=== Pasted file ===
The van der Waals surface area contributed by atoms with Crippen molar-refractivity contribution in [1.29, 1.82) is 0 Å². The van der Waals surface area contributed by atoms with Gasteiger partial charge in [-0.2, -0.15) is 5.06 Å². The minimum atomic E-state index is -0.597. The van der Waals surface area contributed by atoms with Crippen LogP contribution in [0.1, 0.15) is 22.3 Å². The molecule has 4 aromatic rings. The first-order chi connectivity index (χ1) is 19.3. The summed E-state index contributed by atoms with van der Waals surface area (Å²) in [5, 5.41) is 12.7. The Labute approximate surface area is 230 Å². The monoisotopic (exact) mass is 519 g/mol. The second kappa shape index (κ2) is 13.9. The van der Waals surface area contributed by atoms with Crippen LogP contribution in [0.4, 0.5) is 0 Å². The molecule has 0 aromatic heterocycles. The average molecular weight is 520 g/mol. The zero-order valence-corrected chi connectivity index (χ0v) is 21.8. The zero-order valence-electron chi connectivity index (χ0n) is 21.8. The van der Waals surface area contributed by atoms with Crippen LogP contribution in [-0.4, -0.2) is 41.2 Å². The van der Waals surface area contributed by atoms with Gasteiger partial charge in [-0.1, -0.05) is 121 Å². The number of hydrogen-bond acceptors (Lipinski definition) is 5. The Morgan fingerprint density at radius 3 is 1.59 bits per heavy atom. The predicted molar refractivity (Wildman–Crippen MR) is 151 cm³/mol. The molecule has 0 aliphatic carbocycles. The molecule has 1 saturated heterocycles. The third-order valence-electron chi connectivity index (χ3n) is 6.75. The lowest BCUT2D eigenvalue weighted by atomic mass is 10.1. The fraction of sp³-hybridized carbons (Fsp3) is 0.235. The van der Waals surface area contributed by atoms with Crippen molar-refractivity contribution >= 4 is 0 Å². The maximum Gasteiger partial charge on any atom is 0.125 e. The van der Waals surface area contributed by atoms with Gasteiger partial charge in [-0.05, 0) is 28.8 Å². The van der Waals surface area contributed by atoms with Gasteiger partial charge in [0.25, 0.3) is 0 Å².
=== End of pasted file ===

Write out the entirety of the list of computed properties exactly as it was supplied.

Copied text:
The van der Waals surface area contributed by atoms with Crippen molar-refractivity contribution in [1.29, 1.82) is 0 Å². The van der Waals surface area contributed by atoms with Gasteiger partial charge in [-0.2, -0.15) is 5.06 Å². The minimum atomic E-state index is -0.597. The van der Waals surface area contributed by atoms with Crippen LogP contribution in [0.1, 0.15) is 22.3 Å². The molecule has 4 aromatic rings. The first-order chi connectivity index (χ1) is 19.3. The summed E-state index contributed by atoms with van der Waals surface area (Å²) in [5, 5.41) is 12.7. The Labute approximate surface area is 230 Å². The monoisotopic (exact) mass is 519 g/mol. The second kappa shape index (κ2) is 13.9. The van der Waals surface area contributed by atoms with Crippen LogP contribution in [0.4, 0.5) is 0 Å². The molecule has 0 aromatic heterocycles. The average molecular weight is 520 g/mol. The zero-order valence-corrected chi connectivity index (χ0v) is 21.8. The zero-order valence-electron chi connectivity index (χ0n) is 21.8. The van der Waals surface area contributed by atoms with Crippen LogP contribution in [-0.4, -0.2) is 41.2 Å². The van der Waals surface area contributed by atoms with Gasteiger partial charge in [-0.1, -0.05) is 121 Å². The number of hydrogen-bond acceptors (Lipinski definition) is 5. The Morgan fingerprint density at radius 3 is 1.59 bits per heavy atom. The predicted molar refractivity (Wildman–Crippen MR) is 151 cm³/mol. The molecule has 0 aliphatic carbocycles. The molecule has 1 saturated heterocycles. The third-order valence-electron chi connectivity index (χ3n) is 6.75. The lowest BCUT2D eigenvalue weighted by atomic mass is 10.1. The fraction of sp³-hybridized carbons (Fsp3) is 0.235. The van der Waals surface area contributed by atoms with Crippen molar-refractivity contribution >= 4 is 0 Å². The maximum Gasteiger partial charge on any atom is 0.125 e. The van der Waals surface area contributed by atoms with Gasteiger partial charge in [-0.05, 0) is 28.8 Å². The van der Waals surface area contributed by atoms with Gasteiger partial charge in [0.25, 0.3) is 0 Å².